Stefano Domenicali has become the first casualty of Ferrari's seven-year drought without a world champion after resigning as team principal after three races of the 2014 season.
Marco Mattiacci, chief executive of Ferrari Americas, steps into the role as new head of sports management with immediate effect.
Despite the team being led by world champions Fernando Alonso and Kimi Raikkonen, Ferrari have struggled to make an impact on the podium this year and Domenicali admitted in early April the F14 T required significant changes.
And the team principal has taken the fall for Ferrari's lack of competitiveness since last claiming the constructors' title in Domenicali's first season in 2008, with Alonso having twice come agonisingly short of the world title in 2010 and 2012.
In a statement on the Ferrari F1 official website, Domenicali said: "There are certain moments in professional life for each of us where it takes courage to make tough decisions and also suffer a lot. It's time to implement a major change.
"Again, I take responsibility - as I always have - for the situation we are experiencing. It is a choice taken with the desire to do something to give a jolt to our environment and for the sake of this group, which is closely linked. I sincerely thank all the men and women of the team, the drivers and partners for the wonderful relationship had in years.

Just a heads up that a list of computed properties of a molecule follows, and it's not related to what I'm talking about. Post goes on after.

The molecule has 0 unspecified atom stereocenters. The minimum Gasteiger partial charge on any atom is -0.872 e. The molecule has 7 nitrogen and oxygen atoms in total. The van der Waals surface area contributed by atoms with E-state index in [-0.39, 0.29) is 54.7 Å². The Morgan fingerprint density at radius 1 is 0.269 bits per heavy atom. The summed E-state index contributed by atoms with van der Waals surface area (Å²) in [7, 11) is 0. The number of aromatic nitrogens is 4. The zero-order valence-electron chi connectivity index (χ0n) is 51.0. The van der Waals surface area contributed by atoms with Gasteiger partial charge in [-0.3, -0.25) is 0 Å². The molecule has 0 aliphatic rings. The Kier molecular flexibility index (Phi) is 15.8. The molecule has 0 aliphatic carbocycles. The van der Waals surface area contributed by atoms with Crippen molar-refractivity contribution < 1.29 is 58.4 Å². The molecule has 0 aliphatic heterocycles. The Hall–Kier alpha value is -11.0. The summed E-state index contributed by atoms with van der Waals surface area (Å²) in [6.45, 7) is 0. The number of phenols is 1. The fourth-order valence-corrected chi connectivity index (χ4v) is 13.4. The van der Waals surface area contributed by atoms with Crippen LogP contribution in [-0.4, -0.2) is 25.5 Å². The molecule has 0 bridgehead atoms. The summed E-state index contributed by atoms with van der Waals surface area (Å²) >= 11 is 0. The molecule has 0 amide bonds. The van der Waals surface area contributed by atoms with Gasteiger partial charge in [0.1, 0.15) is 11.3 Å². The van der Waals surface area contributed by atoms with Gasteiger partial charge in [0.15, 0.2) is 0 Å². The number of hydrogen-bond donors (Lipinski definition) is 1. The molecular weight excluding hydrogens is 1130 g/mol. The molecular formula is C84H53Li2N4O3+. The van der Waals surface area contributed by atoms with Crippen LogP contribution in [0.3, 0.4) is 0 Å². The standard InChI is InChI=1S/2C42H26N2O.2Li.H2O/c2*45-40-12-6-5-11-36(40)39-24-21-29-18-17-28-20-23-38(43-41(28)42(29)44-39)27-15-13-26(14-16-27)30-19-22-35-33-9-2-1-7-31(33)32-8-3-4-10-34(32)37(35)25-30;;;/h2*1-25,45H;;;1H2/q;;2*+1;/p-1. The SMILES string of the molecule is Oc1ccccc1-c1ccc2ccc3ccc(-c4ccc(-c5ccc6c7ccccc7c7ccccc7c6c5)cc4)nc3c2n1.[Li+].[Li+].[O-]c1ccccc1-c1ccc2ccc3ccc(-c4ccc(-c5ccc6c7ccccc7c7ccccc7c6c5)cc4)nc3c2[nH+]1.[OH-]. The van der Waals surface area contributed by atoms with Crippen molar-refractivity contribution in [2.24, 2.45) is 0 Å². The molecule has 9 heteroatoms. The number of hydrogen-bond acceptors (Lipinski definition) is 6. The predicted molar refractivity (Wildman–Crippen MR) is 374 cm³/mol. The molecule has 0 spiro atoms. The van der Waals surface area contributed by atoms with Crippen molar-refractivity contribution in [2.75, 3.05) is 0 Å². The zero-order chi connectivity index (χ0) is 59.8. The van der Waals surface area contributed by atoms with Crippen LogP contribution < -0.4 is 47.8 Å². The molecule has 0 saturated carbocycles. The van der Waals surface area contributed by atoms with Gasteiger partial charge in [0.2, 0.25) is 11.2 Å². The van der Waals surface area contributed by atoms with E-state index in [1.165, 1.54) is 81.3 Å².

"I hope you can quickly return to the levels that Ferrari deserves. Finally, I would make the final thanks to our president for having always supported and I salute all the fans with the regret of not having gathered how hard sown in these years."
Ferrari currently sit in fifth in the constructors' championship and have seen the likes of Mercedes, Force India and Williams thrive under new Formula 1 rules which have shaken up the 2014 campaign.
Mattiacci replaces Domenicali as president Luca di Montezemolo looks to shake up his team's fortunes on the track.
"I thank Stefano Domenicali, not only for his ongoing contribution and commitment, but for the great sense of responsibility that has demonstrated today by putting the interests of your Ferrari," the president said.
"I (have) respect and affection for Domenicali, I have seen grow professionally in these twenty-three years of working together and for that I wish him every success in his future.
"I also want to wish good job to Marco Mattiacci, a manager who knows the value of the company and who enthusiastically accepted this challenge."